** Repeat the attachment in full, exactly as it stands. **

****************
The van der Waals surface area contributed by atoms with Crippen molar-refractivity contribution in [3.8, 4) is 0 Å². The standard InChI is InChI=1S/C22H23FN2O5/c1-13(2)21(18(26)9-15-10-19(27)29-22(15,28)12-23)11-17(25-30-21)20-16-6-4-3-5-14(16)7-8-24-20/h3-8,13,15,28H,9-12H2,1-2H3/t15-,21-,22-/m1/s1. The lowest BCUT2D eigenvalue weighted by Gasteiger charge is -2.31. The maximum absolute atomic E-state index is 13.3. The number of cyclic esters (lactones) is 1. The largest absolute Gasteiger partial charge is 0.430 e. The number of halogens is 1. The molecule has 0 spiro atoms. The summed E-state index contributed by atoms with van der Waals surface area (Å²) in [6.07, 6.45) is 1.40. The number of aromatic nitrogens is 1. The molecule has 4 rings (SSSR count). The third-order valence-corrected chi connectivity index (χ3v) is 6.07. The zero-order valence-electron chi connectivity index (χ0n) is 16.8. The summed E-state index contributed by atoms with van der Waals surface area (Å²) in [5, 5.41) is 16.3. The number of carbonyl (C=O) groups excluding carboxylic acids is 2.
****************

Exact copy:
The van der Waals surface area contributed by atoms with Crippen molar-refractivity contribution in [3.8, 4) is 0 Å². The standard InChI is InChI=1S/C22H23FN2O5/c1-13(2)21(18(26)9-15-10-19(27)29-22(15,28)12-23)11-17(25-30-21)20-16-6-4-3-5-14(16)7-8-24-20/h3-8,13,15,28H,9-12H2,1-2H3/t15-,21-,22-/m1/s1. The lowest BCUT2D eigenvalue weighted by Gasteiger charge is -2.31. The maximum absolute atomic E-state index is 13.3. The number of cyclic esters (lactones) is 1. The largest absolute Gasteiger partial charge is 0.430 e. The number of halogens is 1. The molecule has 0 spiro atoms. The summed E-state index contributed by atoms with van der Waals surface area (Å²) in [6.07, 6.45) is 1.40. The number of aromatic nitrogens is 1. The molecule has 4 rings (SSSR count). The third-order valence-corrected chi connectivity index (χ3v) is 6.07. The zero-order valence-electron chi connectivity index (χ0n) is 16.8. The summed E-state index contributed by atoms with van der Waals surface area (Å²) in [5, 5.41) is 16.3. The number of carbonyl (C=O) groups excluding carboxylic acids is 2.